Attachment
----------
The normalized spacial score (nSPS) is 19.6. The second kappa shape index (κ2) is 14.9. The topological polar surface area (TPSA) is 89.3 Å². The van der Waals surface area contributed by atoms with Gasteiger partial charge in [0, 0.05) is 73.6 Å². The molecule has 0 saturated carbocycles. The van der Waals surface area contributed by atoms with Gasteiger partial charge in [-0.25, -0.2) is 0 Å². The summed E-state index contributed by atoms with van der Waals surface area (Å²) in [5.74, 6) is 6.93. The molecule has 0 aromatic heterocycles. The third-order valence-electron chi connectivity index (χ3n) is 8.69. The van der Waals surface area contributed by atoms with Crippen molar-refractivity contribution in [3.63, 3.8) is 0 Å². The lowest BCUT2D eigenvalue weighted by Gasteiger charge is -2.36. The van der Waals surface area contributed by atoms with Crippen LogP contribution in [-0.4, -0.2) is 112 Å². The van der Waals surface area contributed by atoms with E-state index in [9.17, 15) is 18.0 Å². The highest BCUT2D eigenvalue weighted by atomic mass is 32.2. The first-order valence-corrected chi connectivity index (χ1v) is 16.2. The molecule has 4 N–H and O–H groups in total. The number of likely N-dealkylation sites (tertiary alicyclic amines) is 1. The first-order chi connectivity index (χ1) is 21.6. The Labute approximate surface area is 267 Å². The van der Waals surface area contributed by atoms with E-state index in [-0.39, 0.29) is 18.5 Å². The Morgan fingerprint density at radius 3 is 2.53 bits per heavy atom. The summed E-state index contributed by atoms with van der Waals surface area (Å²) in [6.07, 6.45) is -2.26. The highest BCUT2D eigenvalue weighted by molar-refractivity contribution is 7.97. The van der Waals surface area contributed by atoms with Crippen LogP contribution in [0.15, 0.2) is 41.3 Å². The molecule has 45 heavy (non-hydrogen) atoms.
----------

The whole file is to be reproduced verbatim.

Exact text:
The normalized spacial score (nSPS) is 19.6. The second kappa shape index (κ2) is 14.9. The topological polar surface area (TPSA) is 89.3 Å². The van der Waals surface area contributed by atoms with Gasteiger partial charge in [0, 0.05) is 73.6 Å². The molecule has 0 saturated carbocycles. The van der Waals surface area contributed by atoms with Gasteiger partial charge in [-0.25, -0.2) is 0 Å². The summed E-state index contributed by atoms with van der Waals surface area (Å²) in [5.74, 6) is 6.93. The molecule has 0 aromatic heterocycles. The third-order valence-electron chi connectivity index (χ3n) is 8.69. The van der Waals surface area contributed by atoms with Crippen molar-refractivity contribution in [3.63, 3.8) is 0 Å². The lowest BCUT2D eigenvalue weighted by Gasteiger charge is -2.36. The van der Waals surface area contributed by atoms with Crippen LogP contribution in [-0.4, -0.2) is 112 Å². The van der Waals surface area contributed by atoms with E-state index in [9.17, 15) is 18.0 Å². The highest BCUT2D eigenvalue weighted by atomic mass is 32.2. The first-order valence-corrected chi connectivity index (χ1v) is 16.2. The molecule has 4 N–H and O–H groups in total. The number of likely N-dealkylation sites (tertiary alicyclic amines) is 1. The first-order chi connectivity index (χ1) is 21.6. The Labute approximate surface area is 267 Å². The van der Waals surface area contributed by atoms with E-state index in [-0.39, 0.29) is 18.5 Å². The Morgan fingerprint density at radius 3 is 2.53 bits per heavy atom. The summed E-state index contributed by atoms with van der Waals surface area (Å²) in [6.07, 6.45) is -2.26. The highest BCUT2D eigenvalue weighted by molar-refractivity contribution is 7.97. The van der Waals surface area contributed by atoms with Crippen LogP contribution in [0.15, 0.2) is 41.3 Å². The molecule has 45 heavy (non-hydrogen) atoms.